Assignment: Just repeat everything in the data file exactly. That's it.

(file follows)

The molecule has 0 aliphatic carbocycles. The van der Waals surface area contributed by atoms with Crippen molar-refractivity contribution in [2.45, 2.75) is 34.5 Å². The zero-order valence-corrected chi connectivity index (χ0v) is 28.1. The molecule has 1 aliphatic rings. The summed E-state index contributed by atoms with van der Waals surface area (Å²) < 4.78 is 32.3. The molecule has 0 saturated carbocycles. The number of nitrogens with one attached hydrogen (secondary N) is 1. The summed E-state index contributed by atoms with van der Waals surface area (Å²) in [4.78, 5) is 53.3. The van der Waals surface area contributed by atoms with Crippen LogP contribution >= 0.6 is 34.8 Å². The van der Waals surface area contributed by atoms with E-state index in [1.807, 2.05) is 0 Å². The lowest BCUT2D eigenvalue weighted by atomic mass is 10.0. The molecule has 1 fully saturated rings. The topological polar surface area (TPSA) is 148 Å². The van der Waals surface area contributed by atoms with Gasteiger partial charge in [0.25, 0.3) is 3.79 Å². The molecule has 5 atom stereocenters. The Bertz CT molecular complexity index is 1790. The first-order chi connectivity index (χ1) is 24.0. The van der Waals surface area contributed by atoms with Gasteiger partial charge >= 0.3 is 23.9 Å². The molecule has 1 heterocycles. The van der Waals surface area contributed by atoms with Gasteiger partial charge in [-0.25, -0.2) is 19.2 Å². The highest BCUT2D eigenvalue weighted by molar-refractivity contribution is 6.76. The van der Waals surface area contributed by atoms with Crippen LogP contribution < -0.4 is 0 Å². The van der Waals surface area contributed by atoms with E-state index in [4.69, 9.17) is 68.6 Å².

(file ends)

The molecule has 0 aliphatic carbocycles. The van der Waals surface area contributed by atoms with Crippen molar-refractivity contribution in [2.45, 2.75) is 34.5 Å². The zero-order valence-corrected chi connectivity index (χ0v) is 28.1. The molecule has 1 aliphatic rings. The summed E-state index contributed by atoms with van der Waals surface area (Å²) < 4.78 is 32.3. The molecule has 0 saturated carbocycles. The number of nitrogens with one attached hydrogen (secondary N) is 1. The summed E-state index contributed by atoms with van der Waals surface area (Å²) in [4.78, 5) is 53.3. The van der Waals surface area contributed by atoms with Crippen LogP contribution >= 0.6 is 34.8 Å². The van der Waals surface area contributed by atoms with E-state index in [1.807, 2.05) is 0 Å². The lowest BCUT2D eigenvalue weighted by atomic mass is 10.0. The molecule has 1 fully saturated rings. The topological polar surface area (TPSA) is 148 Å². The van der Waals surface area contributed by atoms with Gasteiger partial charge in [0.25, 0.3) is 3.79 Å². The molecule has 5 atom stereocenters. The Bertz CT molecular complexity index is 1790. The first-order chi connectivity index (χ1) is 24.0. The van der Waals surface area contributed by atoms with Gasteiger partial charge >= 0.3 is 23.9 Å². The molecule has 1 heterocycles. The van der Waals surface area contributed by atoms with Gasteiger partial charge in [-0.25, -0.2) is 19.2 Å². The highest BCUT2D eigenvalue weighted by molar-refractivity contribution is 6.76. The van der Waals surface area contributed by atoms with Crippen LogP contribution < -0.4 is 0 Å². The van der Waals surface area contributed by atoms with E-state index in [4.69, 9.17) is 68.6 Å².